Salt producer Garam Indonesia plans to build salt evaporation ponds in Kupang, East Nusa Tenggara, with an estimated investment of Rp 2 trillion ($197 million).
The saltern is expected to produce 900,000 to 1 million tons of salt per year. Slamet Untung Irredenta, president director of Garam Indonesia, said the construction covering 9,000 hectares, is expected to be completed in 2015.
“We hope the land clearing can be completed this year,” Slamet said.
On Wednesday, Garam Indonesia executives met officials from the Maritime and Fisheries Ministry and Kupang regent Ayub Titu Eki to discuss making East Nusa Tenggara (NTT) a hub for salt production in the country. NTT is one of Indonesia’s poorest regions.
“We will help accelerate the acquisition of the 9,000 hectares of land for Garam,” Ayub said.
Locations currently producing salt include Madura in East Java, Bima in West Nusa Tenggara, Jeneponto in South Sulawesi and the north Java coast towns of Cirebon, Indramayu, Rembang, Tuban and Gresik.
Despite having the second-longest coastline in the world, Indonesia is a net importer of salt but Slamet said that when the production facility is up and running the country would no longer need to import the product.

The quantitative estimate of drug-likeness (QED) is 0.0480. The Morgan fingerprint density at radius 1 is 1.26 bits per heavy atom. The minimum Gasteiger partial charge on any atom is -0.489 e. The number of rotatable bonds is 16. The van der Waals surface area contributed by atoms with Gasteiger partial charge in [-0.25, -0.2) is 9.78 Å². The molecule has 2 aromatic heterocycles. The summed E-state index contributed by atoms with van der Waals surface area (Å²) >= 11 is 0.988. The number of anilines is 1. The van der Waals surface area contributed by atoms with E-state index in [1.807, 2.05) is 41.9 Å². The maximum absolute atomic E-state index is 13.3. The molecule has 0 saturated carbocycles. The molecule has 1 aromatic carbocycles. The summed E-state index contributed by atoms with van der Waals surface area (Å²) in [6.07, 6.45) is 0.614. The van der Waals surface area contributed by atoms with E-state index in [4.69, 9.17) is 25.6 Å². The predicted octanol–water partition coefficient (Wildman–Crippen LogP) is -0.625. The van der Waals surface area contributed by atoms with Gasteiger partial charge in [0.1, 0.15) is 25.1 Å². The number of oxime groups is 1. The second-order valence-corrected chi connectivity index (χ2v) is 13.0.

Adhi S. Lukman, the chairman of the Indonesian Food and Beverage Association (Gapmmi), said Indonesia needs 1.2 million tons of salt for household consumption each year, of which 900,000 is produced locally. The 1.8 million tons required by industry is all imported.
Salt imports have previously been a source of political tension.
Former Marine and Fishery Minister Fadel Muhammad believed Indonesia should be able to produce enough to meet domestic demand, while former Trade Ministry Mari Elka Pangestu argued that the immediate needs of salt must be fulfilled through imports.
Currently, to meet the supply gap, Indonesia imports salt, including from Australia. Last year the government announced salt imports would end in 2013 as the country took on more production capacity.
In the current economic masterplan (MP3EI), Bali and the Nusa Tenggara provinces are identified as hubs for tourism and national food support.